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Wfs1 gene deletion causes growth retardation in mice and interferes with the growth hormone pathway

Kõks, S and Soomets, U and Paya-Cano, JL and Fernandes, C and Luuk, H and Plaas, M and Terasmaa, A and Tillmann, V and Noormets, K and Vasar, E and Schalkwyk, LC (2009) 'Wfs1 gene deletion causes growth retardation in mice and interferes with the growth hormone pathway.' Physiological Genomics, 37 (3). 249 - 259. ISSN 1094-8341

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Abstract

The aim of present study was to describe changes in gene expression in the temporal lobe of mice induced by deletion of the Wfs1 gene. Temporal lobes samples were analyzed using Affymetrix Mouse Genome 420 2 GeneChips and expression profiles were functionally annotated with GSEA and Ingenuity Pathway Analysis. We found that Wfs1 mutant mice are significantly smaller (20.9 ± 1.6 g) than their wild-type counterparts (31.0 ± 0.6 g, P < 0.0001). This difference existed in 129S6 and C57B6 backgrounds. Interestingly, microarray analysis identified upregulation of growth hormone (GH) transcripts and functional analysis revealed activation of GH pathways. In line with microarray data, the level of IGF-1 in the plasma of Wfs1 mutant mice was significantly increased (P < 0.05). Thus, Wfs1 deletion induces growth retardation, whereas the GH pathway is activated. To test the interaction between the Wfs1 deletion and genomic background, mutant mice were backcrossed to two different genetic backgrounds. In line with previous studies, an interaction between a gene knockout and genetic background was found in gene expression profiles in the congenic region. However, genetic background did not alter the effect of the Wfs1 mutation on either body weight or GH pathway activation. Further studies are needed to describe biochemical and molecular changes of the growth hormone axis as well as in other hormones to clarify their role in growth retardation in the Wfs1 mutant mice. Copyright © 2009 the American Physiological Society.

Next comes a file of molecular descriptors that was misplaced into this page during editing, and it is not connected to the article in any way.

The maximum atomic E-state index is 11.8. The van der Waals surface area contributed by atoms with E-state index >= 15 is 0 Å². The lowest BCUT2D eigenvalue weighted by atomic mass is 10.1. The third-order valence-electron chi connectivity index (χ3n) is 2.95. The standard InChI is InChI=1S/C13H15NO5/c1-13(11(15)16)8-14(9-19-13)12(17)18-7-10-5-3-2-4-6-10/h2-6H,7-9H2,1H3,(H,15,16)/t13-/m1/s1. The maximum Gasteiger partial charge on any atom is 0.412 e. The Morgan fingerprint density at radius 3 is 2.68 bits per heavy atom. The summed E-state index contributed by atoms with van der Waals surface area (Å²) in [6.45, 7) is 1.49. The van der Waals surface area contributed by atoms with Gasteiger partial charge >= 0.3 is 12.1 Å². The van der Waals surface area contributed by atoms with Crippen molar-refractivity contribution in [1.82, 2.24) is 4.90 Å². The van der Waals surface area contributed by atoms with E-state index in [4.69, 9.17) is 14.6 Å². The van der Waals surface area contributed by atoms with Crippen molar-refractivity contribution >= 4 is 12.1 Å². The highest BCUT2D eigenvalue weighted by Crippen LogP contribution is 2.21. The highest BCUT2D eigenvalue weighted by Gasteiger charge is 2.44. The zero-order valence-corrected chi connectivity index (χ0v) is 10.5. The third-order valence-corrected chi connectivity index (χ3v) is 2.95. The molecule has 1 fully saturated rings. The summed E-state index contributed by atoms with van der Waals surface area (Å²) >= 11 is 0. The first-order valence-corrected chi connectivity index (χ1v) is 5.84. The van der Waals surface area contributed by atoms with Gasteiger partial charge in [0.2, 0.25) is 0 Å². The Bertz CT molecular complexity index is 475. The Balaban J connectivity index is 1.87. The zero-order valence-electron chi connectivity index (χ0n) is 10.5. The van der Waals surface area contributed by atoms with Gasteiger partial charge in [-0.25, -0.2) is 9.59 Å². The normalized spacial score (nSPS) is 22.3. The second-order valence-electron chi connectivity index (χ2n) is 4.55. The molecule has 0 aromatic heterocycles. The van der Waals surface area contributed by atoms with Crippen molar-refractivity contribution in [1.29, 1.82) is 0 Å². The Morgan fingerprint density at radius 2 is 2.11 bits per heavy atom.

Item Type: Article
Subjects: Q Science > QH Natural history > QH426 Genetics
Divisions: Faculty of Science and Health > Biological Sciences, School of
Depositing User: Jim Jamieson
Date Deposited: 11 Dec 2014 12:48
Last Modified: 17 Aug 2017 17:46
URI: http://repository.essex.ac.uk/id/eprint/11050

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